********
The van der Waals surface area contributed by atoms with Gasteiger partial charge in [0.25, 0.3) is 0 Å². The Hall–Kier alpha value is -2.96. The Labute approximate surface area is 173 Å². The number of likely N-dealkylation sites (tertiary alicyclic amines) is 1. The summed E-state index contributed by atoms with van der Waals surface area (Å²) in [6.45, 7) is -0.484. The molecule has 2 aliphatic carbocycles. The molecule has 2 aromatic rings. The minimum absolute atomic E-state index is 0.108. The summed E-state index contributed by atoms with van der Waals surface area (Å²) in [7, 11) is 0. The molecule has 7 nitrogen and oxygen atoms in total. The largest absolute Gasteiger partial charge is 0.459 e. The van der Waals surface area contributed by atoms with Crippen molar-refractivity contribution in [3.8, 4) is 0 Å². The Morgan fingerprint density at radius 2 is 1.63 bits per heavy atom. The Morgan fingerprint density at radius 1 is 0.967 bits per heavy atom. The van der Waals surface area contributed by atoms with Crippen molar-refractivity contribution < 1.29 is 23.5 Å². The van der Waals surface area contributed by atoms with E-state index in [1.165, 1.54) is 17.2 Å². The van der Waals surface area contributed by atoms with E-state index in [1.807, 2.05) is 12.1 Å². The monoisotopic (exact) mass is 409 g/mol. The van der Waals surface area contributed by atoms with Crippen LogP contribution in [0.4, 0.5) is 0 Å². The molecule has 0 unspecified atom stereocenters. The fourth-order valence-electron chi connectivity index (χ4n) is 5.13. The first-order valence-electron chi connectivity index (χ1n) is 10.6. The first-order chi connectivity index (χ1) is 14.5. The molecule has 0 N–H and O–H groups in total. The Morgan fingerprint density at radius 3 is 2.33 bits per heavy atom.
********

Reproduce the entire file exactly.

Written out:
The van der Waals surface area contributed by atoms with Gasteiger partial charge in [0.25, 0.3) is 0 Å². The Hall–Kier alpha value is -2.96. The Labute approximate surface area is 173 Å². The number of likely N-dealkylation sites (tertiary alicyclic amines) is 1. The summed E-state index contributed by atoms with van der Waals surface area (Å²) in [6.45, 7) is -0.484. The molecule has 2 aliphatic carbocycles. The molecule has 2 aromatic rings. The minimum absolute atomic E-state index is 0.108. The summed E-state index contributed by atoms with van der Waals surface area (Å²) in [7, 11) is 0. The molecule has 7 nitrogen and oxygen atoms in total. The largest absolute Gasteiger partial charge is 0.459 e. The van der Waals surface area contributed by atoms with Crippen molar-refractivity contribution in [3.8, 4) is 0 Å². The Morgan fingerprint density at radius 2 is 1.63 bits per heavy atom. The Morgan fingerprint density at radius 1 is 0.967 bits per heavy atom. The van der Waals surface area contributed by atoms with Crippen molar-refractivity contribution < 1.29 is 23.5 Å². The van der Waals surface area contributed by atoms with E-state index in [1.165, 1.54) is 17.2 Å². The van der Waals surface area contributed by atoms with E-state index in [1.807, 2.05) is 12.1 Å². The monoisotopic (exact) mass is 409 g/mol. The van der Waals surface area contributed by atoms with Crippen LogP contribution in [0.4, 0.5) is 0 Å². The molecule has 0 unspecified atom stereocenters. The fourth-order valence-electron chi connectivity index (χ4n) is 5.13. The first-order valence-electron chi connectivity index (χ1n) is 10.6. The first-order chi connectivity index (χ1) is 14.5. The molecule has 0 N–H and O–H groups in total. The Morgan fingerprint density at radius 3 is 2.33 bits per heavy atom.